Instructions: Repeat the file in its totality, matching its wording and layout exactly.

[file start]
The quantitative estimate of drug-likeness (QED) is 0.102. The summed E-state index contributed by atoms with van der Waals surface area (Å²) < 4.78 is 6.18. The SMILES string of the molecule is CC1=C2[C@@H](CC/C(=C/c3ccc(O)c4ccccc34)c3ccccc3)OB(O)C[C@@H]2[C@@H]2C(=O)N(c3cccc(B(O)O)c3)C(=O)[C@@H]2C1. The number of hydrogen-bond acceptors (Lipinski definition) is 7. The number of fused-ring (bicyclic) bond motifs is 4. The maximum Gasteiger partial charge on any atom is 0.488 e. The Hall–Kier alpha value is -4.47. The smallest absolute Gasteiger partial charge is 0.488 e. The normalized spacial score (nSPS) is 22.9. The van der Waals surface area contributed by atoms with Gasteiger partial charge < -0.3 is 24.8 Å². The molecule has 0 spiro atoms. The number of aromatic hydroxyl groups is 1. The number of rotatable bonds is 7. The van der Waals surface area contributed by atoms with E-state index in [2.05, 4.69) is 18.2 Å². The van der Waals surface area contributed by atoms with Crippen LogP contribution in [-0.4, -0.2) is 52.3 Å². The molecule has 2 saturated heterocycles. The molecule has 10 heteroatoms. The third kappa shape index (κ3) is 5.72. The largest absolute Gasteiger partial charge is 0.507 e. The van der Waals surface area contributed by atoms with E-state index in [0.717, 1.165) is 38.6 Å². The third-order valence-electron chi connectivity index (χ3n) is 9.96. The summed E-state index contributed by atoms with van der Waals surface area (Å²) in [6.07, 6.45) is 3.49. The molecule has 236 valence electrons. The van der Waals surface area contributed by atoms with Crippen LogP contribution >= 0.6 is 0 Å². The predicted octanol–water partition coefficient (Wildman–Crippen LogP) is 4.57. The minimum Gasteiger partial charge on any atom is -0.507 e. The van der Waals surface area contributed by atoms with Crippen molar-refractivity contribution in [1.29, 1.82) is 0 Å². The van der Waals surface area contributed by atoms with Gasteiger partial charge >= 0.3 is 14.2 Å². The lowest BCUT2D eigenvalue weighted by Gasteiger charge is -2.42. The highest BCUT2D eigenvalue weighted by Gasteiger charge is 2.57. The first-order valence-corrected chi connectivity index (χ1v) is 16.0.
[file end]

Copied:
The quantitative estimate of drug-likeness (QED) is 0.102. The summed E-state index contributed by atoms with van der Waals surface area (Å²) < 4.78 is 6.18. The SMILES string of the molecule is CC1=C2[C@@H](CC/C(=C/c3ccc(O)c4ccccc34)c3ccccc3)OB(O)C[C@@H]2[C@@H]2C(=O)N(c3cccc(B(O)O)c3)C(=O)[C@@H]2C1. The number of hydrogen-bond acceptors (Lipinski definition) is 7. The number of fused-ring (bicyclic) bond motifs is 4. The maximum Gasteiger partial charge on any atom is 0.488 e. The Hall–Kier alpha value is -4.47. The smallest absolute Gasteiger partial charge is 0.488 e. The normalized spacial score (nSPS) is 22.9. The van der Waals surface area contributed by atoms with Gasteiger partial charge < -0.3 is 24.8 Å². The molecule has 0 spiro atoms. The number of aromatic hydroxyl groups is 1. The number of rotatable bonds is 7. The van der Waals surface area contributed by atoms with E-state index in [2.05, 4.69) is 18.2 Å². The van der Waals surface area contributed by atoms with Crippen LogP contribution in [-0.4, -0.2) is 52.3 Å². The molecule has 2 saturated heterocycles. The molecule has 10 heteroatoms. The third kappa shape index (κ3) is 5.72. The largest absolute Gasteiger partial charge is 0.507 e. The van der Waals surface area contributed by atoms with E-state index in [0.717, 1.165) is 38.6 Å². The third-order valence-electron chi connectivity index (χ3n) is 9.96. The summed E-state index contributed by atoms with van der Waals surface area (Å²) in [6.07, 6.45) is 3.49. The molecule has 236 valence electrons. The van der Waals surface area contributed by atoms with Crippen LogP contribution >= 0.6 is 0 Å². The predicted octanol–water partition coefficient (Wildman–Crippen LogP) is 4.57. The minimum Gasteiger partial charge on any atom is -0.507 e. The van der Waals surface area contributed by atoms with Crippen molar-refractivity contribution in [1.29, 1.82) is 0 Å². The van der Waals surface area contributed by atoms with Gasteiger partial charge >= 0.3 is 14.2 Å². The lowest BCUT2D eigenvalue weighted by Gasteiger charge is -2.42. The highest BCUT2D eigenvalue weighted by Gasteiger charge is 2.57. The first-order valence-corrected chi connectivity index (χ1v) is 16.0.